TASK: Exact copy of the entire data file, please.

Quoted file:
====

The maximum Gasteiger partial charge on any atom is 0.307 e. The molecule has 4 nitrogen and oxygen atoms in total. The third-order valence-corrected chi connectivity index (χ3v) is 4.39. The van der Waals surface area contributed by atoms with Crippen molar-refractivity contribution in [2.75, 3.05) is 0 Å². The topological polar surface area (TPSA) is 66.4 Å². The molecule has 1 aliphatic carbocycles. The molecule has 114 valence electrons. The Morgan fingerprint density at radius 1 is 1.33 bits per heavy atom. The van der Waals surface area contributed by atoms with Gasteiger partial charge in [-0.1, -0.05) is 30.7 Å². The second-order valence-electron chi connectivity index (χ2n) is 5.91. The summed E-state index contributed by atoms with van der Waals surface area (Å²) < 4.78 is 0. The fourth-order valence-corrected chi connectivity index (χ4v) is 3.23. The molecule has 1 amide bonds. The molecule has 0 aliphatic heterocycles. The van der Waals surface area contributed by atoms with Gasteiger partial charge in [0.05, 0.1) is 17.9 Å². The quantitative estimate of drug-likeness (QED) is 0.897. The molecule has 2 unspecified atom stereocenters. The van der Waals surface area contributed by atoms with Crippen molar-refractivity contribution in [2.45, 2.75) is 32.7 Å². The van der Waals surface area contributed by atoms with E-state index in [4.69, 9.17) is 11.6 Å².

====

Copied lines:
The maximum Gasteiger partial charge on any atom is 0.307 e. The molecule has 4 nitrogen and oxygen atoms in total. The third-order valence-corrected chi connectivity index (χ3v) is 4.39. The van der Waals surface area contributed by atoms with Crippen molar-refractivity contribution in [2.75, 3.05) is 0 Å². The topological polar surface area (TPSA) is 66.4 Å². The molecule has 1 aliphatic carbocycles. The molecule has 114 valence electrons. The Morgan fingerprint density at radius 1 is 1.33 bits per heavy atom. The van der Waals surface area contributed by atoms with Gasteiger partial charge in [-0.1, -0.05) is 30.7 Å². The second-order valence-electron chi connectivity index (χ2n) is 5.91. The summed E-state index contributed by atoms with van der Waals surface area (Å²) < 4.78 is 0. The fourth-order valence-corrected chi connectivity index (χ4v) is 3.23. The molecule has 1 amide bonds. The molecule has 0 aliphatic heterocycles. The van der Waals surface area contributed by atoms with Gasteiger partial charge in [0.05, 0.1) is 17.9 Å². The quantitative estimate of drug-likeness (QED) is 0.897. The molecule has 2 unspecified atom stereocenters. The van der Waals surface area contributed by atoms with Crippen molar-refractivity contribution in [2.45, 2.75) is 32.7 Å². The van der Waals surface area contributed by atoms with E-state index in [4.69, 9.17) is 11.6 Å².